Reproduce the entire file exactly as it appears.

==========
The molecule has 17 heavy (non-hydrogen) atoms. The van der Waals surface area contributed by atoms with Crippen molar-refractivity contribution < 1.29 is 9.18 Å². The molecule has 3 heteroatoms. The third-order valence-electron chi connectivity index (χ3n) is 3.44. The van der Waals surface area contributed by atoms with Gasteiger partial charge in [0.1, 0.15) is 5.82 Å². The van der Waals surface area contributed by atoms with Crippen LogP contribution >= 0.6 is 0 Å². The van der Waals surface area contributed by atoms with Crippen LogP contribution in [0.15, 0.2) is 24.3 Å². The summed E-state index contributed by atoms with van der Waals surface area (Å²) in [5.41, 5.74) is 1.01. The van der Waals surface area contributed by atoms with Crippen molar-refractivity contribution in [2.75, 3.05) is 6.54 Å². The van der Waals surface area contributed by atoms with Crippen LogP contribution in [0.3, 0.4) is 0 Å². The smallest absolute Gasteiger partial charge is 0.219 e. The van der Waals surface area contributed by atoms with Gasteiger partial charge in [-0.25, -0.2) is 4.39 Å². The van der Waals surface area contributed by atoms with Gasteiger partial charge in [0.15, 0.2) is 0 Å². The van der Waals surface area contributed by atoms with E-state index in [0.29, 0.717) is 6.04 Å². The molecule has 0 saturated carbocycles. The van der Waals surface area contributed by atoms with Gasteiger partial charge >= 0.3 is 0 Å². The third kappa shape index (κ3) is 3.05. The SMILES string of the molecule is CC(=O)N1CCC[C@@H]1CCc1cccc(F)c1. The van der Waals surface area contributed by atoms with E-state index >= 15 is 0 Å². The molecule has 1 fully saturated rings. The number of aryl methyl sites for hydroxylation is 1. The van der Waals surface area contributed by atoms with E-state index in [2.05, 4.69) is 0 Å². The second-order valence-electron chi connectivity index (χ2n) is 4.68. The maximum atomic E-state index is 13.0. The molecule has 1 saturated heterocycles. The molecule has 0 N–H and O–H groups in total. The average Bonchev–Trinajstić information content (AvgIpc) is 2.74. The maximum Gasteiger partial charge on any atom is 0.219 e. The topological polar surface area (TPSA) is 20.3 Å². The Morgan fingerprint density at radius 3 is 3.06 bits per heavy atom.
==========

The molecule has 17 heavy (non-hydrogen) atoms. The van der Waals surface area contributed by atoms with Crippen molar-refractivity contribution < 1.29 is 9.18 Å². The molecule has 3 heteroatoms. The third-order valence-electron chi connectivity index (χ3n) is 3.44. The van der Waals surface area contributed by atoms with Gasteiger partial charge in [0.1, 0.15) is 5.82 Å². The van der Waals surface area contributed by atoms with Crippen LogP contribution >= 0.6 is 0 Å². The van der Waals surface area contributed by atoms with Crippen LogP contribution in [0.15, 0.2) is 24.3 Å². The summed E-state index contributed by atoms with van der Waals surface area (Å²) in [5.41, 5.74) is 1.01. The van der Waals surface area contributed by atoms with Crippen molar-refractivity contribution in [2.75, 3.05) is 6.54 Å². The van der Waals surface area contributed by atoms with Crippen LogP contribution in [0.3, 0.4) is 0 Å². The smallest absolute Gasteiger partial charge is 0.219 e. The van der Waals surface area contributed by atoms with Gasteiger partial charge in [-0.25, -0.2) is 4.39 Å². The van der Waals surface area contributed by atoms with Gasteiger partial charge in [0.15, 0.2) is 0 Å². The van der Waals surface area contributed by atoms with E-state index in [0.29, 0.717) is 6.04 Å². The molecule has 0 saturated carbocycles. The van der Waals surface area contributed by atoms with Gasteiger partial charge >= 0.3 is 0 Å². The third kappa shape index (κ3) is 3.05. The SMILES string of the molecule is CC(=O)N1CCC[C@@H]1CCc1cccc(F)c1. The van der Waals surface area contributed by atoms with E-state index >= 15 is 0 Å². The molecule has 1 fully saturated rings. The number of aryl methyl sites for hydroxylation is 1. The van der Waals surface area contributed by atoms with E-state index in [2.05, 4.69) is 0 Å². The second-order valence-electron chi connectivity index (χ2n) is 4.68. The maximum atomic E-state index is 13.0. The molecule has 1 saturated heterocycles. The molecule has 0 N–H and O–H groups in total. The average Bonchev–Trinajstić information content (AvgIpc) is 2.74. The maximum Gasteiger partial charge on any atom is 0.219 e. The topological polar surface area (TPSA) is 20.3 Å². The Morgan fingerprint density at radius 3 is 3.06 bits per heavy atom.